In the meantime, Raul leapt off the balcony and started running along Federal Highway, but by the time he got to Gulfstream Lumber, they caught up to him with the van and let the hounds loose. It turned out he was wanted for human trafficking, or pimping, and burglary of an occupied dwelling, and also retail theft, but the cops didn’t have anything on us. They never saw the cocaine scattered on the carpet, and when they finally cleared out, Ken buried his face in it and went sniffing around like a spaniel in a flowerbed. Johnny then stared messing with the broken hinge on the door, and after about ten minutes, Ken got up and sat on the couch and hunched over and started rocking back and forth, looking up to the ceiling every once in a while, and wheezing through his shaggy wormeaten mustachios.
“You alright, Ken?” I asked.
“Yeah, I’m good.”
“You don’t look it.”
He started probing his stomach with his fingers, taking deep breaths. He looked like a pregnant woman doing lamaze. “Just a little gassy is all,” he explained.
“Yeah, I guess it was the Burger King I had earlier. I mean… and it was jes like… jes like I’m sayin’…”
Johnny and I couldn’t help but laugh.
“You want some Alka-Seltzer?” asked Johnny.
Johnny went into the kitchen, and then returned with a tall glass of fizzling water. Ken drained it straight off, and then asked to use the bathroom.
“It’s in my room,” said Johnny.
“You got a cigarette?”
“What do you need that for?”
“I always smoke when I’m on the throne. Helps me concentrate. Helps loosen the bowels.”
Johnny handed over one of his Camels, and Ken took that and his lighter and kind of lugubriously lumbered off into Johnny’s bedroom. We heard the lock click. Johnny then went back to the hinge, and I went back to watching the bodybuilder with the flourishing mane and horse-sense. Twenty minutes later, Ken was still in the bathroom.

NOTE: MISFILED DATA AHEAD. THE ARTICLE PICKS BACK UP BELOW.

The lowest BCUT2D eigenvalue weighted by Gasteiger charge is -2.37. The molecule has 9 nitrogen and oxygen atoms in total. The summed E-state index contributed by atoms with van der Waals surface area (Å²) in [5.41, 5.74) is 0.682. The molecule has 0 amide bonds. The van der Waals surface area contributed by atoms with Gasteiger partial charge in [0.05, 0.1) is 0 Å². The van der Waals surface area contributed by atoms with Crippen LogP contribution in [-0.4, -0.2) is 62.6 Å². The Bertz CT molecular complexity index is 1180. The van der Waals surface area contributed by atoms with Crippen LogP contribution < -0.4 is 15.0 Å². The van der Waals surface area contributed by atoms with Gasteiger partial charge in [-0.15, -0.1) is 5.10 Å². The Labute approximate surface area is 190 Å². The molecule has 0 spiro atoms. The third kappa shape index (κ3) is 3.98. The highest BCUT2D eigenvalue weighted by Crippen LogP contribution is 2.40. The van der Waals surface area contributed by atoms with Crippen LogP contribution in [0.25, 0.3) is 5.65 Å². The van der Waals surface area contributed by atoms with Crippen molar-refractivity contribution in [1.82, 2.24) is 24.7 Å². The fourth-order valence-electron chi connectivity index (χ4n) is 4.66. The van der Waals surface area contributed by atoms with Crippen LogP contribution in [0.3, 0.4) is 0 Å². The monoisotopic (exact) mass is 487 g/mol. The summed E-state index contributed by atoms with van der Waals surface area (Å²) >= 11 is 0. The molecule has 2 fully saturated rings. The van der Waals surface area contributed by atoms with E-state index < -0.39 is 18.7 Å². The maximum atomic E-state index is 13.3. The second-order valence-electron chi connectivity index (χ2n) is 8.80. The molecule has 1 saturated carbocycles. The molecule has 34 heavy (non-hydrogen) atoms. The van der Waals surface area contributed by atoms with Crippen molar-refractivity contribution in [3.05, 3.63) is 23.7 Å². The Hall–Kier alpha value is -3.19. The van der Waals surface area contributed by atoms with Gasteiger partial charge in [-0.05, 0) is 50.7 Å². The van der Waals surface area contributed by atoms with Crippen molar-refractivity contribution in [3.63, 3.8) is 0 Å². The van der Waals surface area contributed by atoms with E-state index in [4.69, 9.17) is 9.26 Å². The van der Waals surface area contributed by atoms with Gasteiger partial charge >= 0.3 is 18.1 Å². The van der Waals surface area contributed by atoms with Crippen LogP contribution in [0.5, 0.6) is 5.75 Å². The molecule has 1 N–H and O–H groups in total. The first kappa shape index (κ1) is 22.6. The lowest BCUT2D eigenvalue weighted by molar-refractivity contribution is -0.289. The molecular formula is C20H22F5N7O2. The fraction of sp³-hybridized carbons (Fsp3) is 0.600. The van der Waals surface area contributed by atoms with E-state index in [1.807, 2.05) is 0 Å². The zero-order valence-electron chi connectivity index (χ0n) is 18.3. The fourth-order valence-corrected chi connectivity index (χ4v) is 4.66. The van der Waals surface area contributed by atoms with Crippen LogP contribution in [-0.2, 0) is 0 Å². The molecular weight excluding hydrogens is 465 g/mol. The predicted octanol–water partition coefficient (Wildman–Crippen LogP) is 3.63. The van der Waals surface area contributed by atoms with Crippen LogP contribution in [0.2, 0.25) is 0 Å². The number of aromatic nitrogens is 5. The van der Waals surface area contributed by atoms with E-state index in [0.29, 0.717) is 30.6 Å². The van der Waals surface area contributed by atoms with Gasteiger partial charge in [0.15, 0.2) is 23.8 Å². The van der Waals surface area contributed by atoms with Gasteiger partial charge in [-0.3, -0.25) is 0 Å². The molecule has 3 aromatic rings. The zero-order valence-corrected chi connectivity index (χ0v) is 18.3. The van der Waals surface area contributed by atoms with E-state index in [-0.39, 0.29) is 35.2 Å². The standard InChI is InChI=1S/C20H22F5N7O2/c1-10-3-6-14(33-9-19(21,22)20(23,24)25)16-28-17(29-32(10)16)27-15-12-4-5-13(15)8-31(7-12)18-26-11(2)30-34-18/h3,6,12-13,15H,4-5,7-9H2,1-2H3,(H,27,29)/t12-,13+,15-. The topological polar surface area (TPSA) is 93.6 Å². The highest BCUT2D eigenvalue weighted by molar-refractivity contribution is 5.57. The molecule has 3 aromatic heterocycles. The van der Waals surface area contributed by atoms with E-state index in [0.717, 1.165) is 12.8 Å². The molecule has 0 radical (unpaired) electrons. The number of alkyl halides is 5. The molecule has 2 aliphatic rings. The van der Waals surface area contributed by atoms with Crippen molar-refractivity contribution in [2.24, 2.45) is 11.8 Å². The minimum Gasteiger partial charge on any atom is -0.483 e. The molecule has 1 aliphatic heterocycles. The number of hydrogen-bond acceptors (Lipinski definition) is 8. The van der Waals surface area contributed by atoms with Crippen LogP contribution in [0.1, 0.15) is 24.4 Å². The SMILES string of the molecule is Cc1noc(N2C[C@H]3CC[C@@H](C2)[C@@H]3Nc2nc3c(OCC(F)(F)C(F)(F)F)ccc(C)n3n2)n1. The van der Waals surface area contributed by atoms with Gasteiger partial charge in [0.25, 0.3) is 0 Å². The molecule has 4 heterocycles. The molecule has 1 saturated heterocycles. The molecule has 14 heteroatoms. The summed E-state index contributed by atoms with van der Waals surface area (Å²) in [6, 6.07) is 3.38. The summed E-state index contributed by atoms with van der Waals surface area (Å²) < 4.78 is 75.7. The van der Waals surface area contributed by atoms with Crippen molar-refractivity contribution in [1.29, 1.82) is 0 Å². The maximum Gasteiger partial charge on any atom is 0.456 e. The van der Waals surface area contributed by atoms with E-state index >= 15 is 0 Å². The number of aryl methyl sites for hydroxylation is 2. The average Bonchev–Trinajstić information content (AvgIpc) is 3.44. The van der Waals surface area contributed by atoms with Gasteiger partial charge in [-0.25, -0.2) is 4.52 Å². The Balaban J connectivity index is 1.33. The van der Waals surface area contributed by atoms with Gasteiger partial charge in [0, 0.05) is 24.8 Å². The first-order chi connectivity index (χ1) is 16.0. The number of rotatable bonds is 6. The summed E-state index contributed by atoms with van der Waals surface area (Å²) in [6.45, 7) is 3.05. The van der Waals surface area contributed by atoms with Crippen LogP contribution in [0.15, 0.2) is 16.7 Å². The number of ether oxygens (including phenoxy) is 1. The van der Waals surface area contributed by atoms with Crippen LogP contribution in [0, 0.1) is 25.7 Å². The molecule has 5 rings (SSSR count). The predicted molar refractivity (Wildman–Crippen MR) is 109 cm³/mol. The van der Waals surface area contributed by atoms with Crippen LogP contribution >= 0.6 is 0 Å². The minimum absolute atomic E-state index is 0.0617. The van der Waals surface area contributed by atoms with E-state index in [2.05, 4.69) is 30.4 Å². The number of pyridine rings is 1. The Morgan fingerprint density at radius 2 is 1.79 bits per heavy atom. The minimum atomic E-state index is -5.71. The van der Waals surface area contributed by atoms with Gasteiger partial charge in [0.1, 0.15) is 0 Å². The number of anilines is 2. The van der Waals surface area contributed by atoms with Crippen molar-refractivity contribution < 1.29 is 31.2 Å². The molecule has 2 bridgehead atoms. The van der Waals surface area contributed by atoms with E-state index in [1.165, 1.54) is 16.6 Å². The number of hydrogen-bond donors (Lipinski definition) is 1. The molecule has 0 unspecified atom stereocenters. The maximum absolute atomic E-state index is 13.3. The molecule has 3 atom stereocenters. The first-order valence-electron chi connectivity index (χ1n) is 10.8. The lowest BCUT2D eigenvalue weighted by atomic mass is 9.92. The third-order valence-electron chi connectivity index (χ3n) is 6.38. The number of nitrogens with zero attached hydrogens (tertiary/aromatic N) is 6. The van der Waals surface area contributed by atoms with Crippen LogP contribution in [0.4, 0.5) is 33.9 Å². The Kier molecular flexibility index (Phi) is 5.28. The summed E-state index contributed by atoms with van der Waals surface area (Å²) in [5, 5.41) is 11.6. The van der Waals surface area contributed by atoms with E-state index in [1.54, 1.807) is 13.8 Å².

“What’s he doing in there?” Johnny asked. “Ken! You alright?”
“Ken’s fine,” he said through the door.
But then another twenty or thirty minutes went by and he was still among the missing.
“Ken! You fall in or sumptin’?”
We walked back there and knocked on the door. “Ken!”
Still no answer.
“I don’t wanna have to bust this door too. Please, tell me you’re alright…”
“Ya think he’s dead?” I said.
KNOCK, KNOCK, KNOCK!
We decided to pick the lock, and Johnny went to his dresser to get his wallet, but couldn’t find it, so I gave him a card from mine.He slid it the the crack, finagled for a bit, and finally the bolt clicked and he flung the door open. No Ken. I looked behind the shower curtain and he wasn’t there.
“Fuck! Where’d he go?”
“Out the balcony?”
The balcony door was slightly cracked.
Are you sure you left your wallet on the dresser?” I asked.
“I didn’t think so at first, but now I’m positive. It was right next to my keys.”
“Was there a lot of money in it?”
“You know me. I always carry around a wad.”
We walked out onto the balcony looked down Federal Highway, which was dark, and quiet. It was 2 a.m. A car with a burned-out headlight went by.
“Now what?” I asked.
“I don’t know. You tell me.”
“Do you wanna go out and look for him?”
“He’s probably at Circle K. Isn’t that where he buys his drugs?”
“We’re not looking for him.”
“Then what do you wanna do?”
“Let him have it. He obviously needs it more than me. I’ll just cancel my cards is all.”
Johnny seemed unusually casual about the whole thing, and after we went over everything again – Ken’s timeline, we called it – I asked him why he wasn’t more upset.
“Why should I be?” he said. “Some people you just have to buy out of your life, and for a few bucks, this gets rid of the mooch for good.”